In any business, managers are challenged to strike the difficult balance between keeping employees happy and trying to get the most of their workforce.
Instead of micromanaging or overworking your employees, trying to find ways to improve and streamline office processes will make your employees’ jobs easier. It’s all about working smarter, not harder.
Let’s take a closer look at what many successful companies have already discovered about increasing productivity that has helped impact the bottom line.
Large-scale assignments can seem overwhelming, and this is especially true when a small group of employees is carrying the weight of a project on their shoulders.
Using an all-hands-on-deck approach fosters an inclusive, collaborative environment and helps your most valuable employees spend more time on problem-solving and big-picture decisions. However, it’s important to grant employees true autonomy, by setting expectations and giving them the freedom to control their budget and get things done for you.
You pay your most talented, experienced employees more money for a reason. Instead of them spending time on the minutiae, devise a system where interns or less experienced employees can take care of the grunt work.
While teamwork can expedite a project, it’s important to stay organized. Setting objectives and benchmarks for each individual keeps your workforce forging ahead and ensures work isn’t being repeated.
If you’re building a house, you can’t start the framework until you’ve laid the foundation. This order of operations is true of any project. Therefore, it’s wise to plan ahead and figure out all of the details of a project and set a schedule that keeps employees accountable and productive.
One effective strategy is setting weekly or monthly goals and list tasks in order of importance to help the most essential jobs get finished sooner. You can also set up automatic task creation through CRM platforms and marketing automation.
What good would a carpenter be without his tools? In the same vein, it’s important to keep desk areas organized for maximum productivity.
Arranging work areas to be less distracting while providing the tools your employees need to complete their tasks sets you up for streamlined success. For example, professional organizers recommend only keeping supplies you use every day on your desk with items you use less often stored away in drawers.
Organization is key to keeping your workplace running smoothly, and that means having enough supplies on hand without wasting precious operational funds on overstock. Continually, monitor your usage to know how much and when to order supplies.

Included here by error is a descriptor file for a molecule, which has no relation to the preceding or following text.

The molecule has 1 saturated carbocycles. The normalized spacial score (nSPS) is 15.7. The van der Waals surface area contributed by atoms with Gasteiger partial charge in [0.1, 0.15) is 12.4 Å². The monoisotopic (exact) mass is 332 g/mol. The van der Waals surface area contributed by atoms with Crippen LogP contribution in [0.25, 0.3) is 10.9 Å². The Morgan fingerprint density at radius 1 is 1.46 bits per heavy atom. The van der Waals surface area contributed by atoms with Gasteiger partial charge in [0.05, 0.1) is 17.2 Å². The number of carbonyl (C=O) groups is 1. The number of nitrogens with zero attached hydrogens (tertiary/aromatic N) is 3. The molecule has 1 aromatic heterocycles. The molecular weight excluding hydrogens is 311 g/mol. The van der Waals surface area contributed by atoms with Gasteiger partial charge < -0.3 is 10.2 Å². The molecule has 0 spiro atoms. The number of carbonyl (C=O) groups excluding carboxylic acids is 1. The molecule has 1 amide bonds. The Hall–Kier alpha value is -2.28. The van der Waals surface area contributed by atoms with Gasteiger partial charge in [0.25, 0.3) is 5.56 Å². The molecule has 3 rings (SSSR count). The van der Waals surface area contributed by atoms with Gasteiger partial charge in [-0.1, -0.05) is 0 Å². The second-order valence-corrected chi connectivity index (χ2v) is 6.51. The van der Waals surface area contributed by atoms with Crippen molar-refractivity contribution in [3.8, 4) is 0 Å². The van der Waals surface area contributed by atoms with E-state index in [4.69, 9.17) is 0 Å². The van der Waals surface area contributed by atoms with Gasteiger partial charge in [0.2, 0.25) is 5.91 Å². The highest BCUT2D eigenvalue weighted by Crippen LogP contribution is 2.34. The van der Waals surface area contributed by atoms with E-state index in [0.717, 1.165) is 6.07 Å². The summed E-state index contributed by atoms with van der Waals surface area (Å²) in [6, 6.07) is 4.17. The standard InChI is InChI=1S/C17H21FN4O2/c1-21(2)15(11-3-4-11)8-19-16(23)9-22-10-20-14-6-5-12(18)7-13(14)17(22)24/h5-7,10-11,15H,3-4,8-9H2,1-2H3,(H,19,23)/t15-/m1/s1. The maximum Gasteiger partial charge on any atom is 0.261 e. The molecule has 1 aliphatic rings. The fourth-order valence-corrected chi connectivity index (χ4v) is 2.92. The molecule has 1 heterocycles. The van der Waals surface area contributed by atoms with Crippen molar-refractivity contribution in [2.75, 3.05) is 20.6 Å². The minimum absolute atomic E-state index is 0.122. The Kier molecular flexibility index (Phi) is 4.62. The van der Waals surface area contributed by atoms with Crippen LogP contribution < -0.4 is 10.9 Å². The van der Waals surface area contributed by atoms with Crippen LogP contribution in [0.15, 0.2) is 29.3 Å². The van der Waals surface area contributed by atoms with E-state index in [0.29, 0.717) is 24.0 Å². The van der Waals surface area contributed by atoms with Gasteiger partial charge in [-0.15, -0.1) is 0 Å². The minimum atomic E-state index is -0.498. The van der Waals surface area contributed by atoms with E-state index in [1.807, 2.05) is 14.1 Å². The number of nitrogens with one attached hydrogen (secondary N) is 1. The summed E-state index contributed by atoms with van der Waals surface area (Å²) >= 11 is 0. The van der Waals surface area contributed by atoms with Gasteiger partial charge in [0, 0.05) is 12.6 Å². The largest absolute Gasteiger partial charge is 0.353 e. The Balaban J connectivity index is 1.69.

For small business owners who aren’t yet ready for enterprise-level solutions, specialized software is still affordable when you consider open-source or freemium options. For instance, instead of QuickBooks, an SMB could use GnuCash for accounting. Bacula could take care of file management and backup, while Alfresco could be used for content management.
While some might view taking breaks as wasting company time, studies have shown that taking short breaks every hour leads to greater productivity. The human brain can easily become overstimulated, so frequent breaks help recharge it, boosting creativity and attention to detail.
Google is one example of a company leading the break time revolution. The tech giant offers sleeping pods for employees to take power naps. Additionally, Google campuses have play areas, outdoor terraces, and a library with a secret room behind a bookshelf that leads to a private reading area. It’s this type of work environment that keeps employees happy to come in on Monday mornings.
While you might not have it in your budget to afford a full-time barista, like Google, employees tend to work harder for companies that treat them well and reward talent.
While your business might be the central focus of your life, this isn’t necessarily the case for every employee. Setting up productive workflows and creating the type of work environment that keeps workers engaged and happy is important to a company’s long-term growth.
Before you hire someone new, be sure that you’re getting everything you can out of your existing workforce through effective organization and systems. After all, when it becomes time to add employees, it’s better to bring someone into an office that’s running like a well-oiled machine.
Lauren Keys is editor-in-chief at DealCrunch.com, an online publication that highlights the retail industry’s movers and shakers, up-and-coming startups, influencers, business solutions, and more. With deep dives into brands and trends, DealCrunch keeps retail executives — from marketing and logistics leads to administrative and business development heads — informed of relevant industry news.